Zen 2

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AMD Zen 2
ProducedQ2 2019 (estimated)
Designed byAMD
Common manufacturer(s)
Min. feature size7 nm[1][2]
Coresup to 64 (server)
SuccessorZen 3[3][2]
Product code name(s)
  • Matisse (Desktop)
  • Castle Peak (HEDT)
  • Rome (Server)[2]

Zen 2 is the codename for a successor of AMD's Zen and Zen+ microarchitectures due to be fabricated on the 7 nanometer node from TSMC with product sampling planned for late 2018, followed by commercial release mid 2019, powering the third generation of Ryzen processors, known as Ryzen 3000 for the mainstream desktop chips, and Threadripper 3000 for high-end desktop systems.[4]

Zen 2 is expected to bring an increase in instructions per clock over Zen, but not nearly as large as the jump from Excavator to Zen.[5] At the 2018 Consumer Electronics Show (CES), AMD confirmed that Zen 2 design was complete; however, its release was not announced for 2018, leading analysts to predict a 2019 release date.[6]

Zen 2 is planned to include hardware mitigations to the Spectre security vulnerability.[7] Zen 2-based EPYC server CPUs (codename "Rome") use a design in which multiple CPU dies (up to 8x in total) manufactured on a 7 nm process ("chiplets") are combined with a 14 nm I/O die on each MCM package. Through this, up to 64 physical cores and 128 total compute threads (with simultaneous multithreading) are supported per socket.[8] At 2019 CES, AMD showed a Ryzen 3rd-generation engineering sample that contains one chiplet with 8 cores and 16 threads.[4] Lisa Su also said to expect more than 8 cores in the final lineup.[9]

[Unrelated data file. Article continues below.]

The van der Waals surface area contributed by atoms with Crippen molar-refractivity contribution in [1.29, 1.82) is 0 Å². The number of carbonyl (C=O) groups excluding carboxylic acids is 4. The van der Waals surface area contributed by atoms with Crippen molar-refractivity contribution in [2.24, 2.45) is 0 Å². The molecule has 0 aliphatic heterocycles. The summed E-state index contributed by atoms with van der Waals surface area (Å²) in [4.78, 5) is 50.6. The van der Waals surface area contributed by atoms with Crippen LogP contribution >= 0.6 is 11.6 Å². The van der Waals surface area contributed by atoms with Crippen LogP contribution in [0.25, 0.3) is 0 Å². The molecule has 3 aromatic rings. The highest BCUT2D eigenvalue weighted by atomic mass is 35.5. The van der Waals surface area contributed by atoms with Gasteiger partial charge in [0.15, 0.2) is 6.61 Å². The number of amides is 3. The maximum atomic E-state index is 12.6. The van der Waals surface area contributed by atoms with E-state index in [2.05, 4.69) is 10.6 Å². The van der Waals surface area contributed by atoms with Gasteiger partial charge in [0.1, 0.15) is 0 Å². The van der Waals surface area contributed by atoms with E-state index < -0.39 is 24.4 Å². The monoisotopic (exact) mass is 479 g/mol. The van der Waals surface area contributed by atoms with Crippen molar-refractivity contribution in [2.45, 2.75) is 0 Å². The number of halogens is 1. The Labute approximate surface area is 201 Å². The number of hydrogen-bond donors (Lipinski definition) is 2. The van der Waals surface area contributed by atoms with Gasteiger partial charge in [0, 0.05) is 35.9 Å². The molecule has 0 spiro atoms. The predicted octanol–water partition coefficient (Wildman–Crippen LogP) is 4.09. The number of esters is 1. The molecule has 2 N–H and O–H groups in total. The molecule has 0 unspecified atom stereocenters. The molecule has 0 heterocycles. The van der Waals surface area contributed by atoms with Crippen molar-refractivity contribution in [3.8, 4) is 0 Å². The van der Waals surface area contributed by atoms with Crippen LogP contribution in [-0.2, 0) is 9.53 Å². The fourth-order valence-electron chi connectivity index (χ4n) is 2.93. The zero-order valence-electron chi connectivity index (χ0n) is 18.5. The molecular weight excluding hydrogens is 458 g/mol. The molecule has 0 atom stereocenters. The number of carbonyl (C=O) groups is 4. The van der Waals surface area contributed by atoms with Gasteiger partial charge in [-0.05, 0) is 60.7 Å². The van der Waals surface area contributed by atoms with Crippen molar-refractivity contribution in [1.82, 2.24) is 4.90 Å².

See also[edit]


  1. ^ Larabel, Michael (16 May 2017). "AMD Talks Up Vega Frontier Edition, Epyc, Zen 2, ThreadRipper". Phoronix. Retrieved 16 May 2017.
  2. ^ a b c Cutress, Ian (20 June 2017). "AMD EPYC Launch Event Live Blog". AnandTech. Retrieved 21 June 2017.
  3. ^ Wong, Adrian (18 April 2017). "Joe Macri: The Disruptive Nature of AMD Ryzen". TechArp. Retrieved 20 April 2017.
  4. ^ a b Cutress, Ian (9 January 2019). "AMD Ryzen 3rd Gen 'Matisse' Coming Mid 2019: Eight Core Zen 2 with PCIe 4.0 on Desktop". AnandTech. Retrieved 15 January 2019.
  5. ^ "AMD's next-gen Zen CPU due in 2016".
  6. ^ Cutress, Ian (8 January 2018). "AMD Tech Day at CES". AnandTech. Retrieved 8 January 2018.
  7. ^ Alcorn, Paul (31 January 2018). "AMD Predicts Double-Digit Revenue Growth In 2018, Ramps Up GPU Production". Tom's Hardware. Retrieved 31 January 2018.
  8. ^ Shilov, Anton (6 November 2018). "AMD Unveils 'Chiplet' Design Approach: 7nm Zen 2 Cores Meet 14 nm I/O Die".
  9. ^ Hachman, Mark (9 January 2019). "AMD's CEO Lisa Su confirms ray tracing GPU development, hints at more 3rd-gen Ryzen cores". Retrieved 15 January 2019.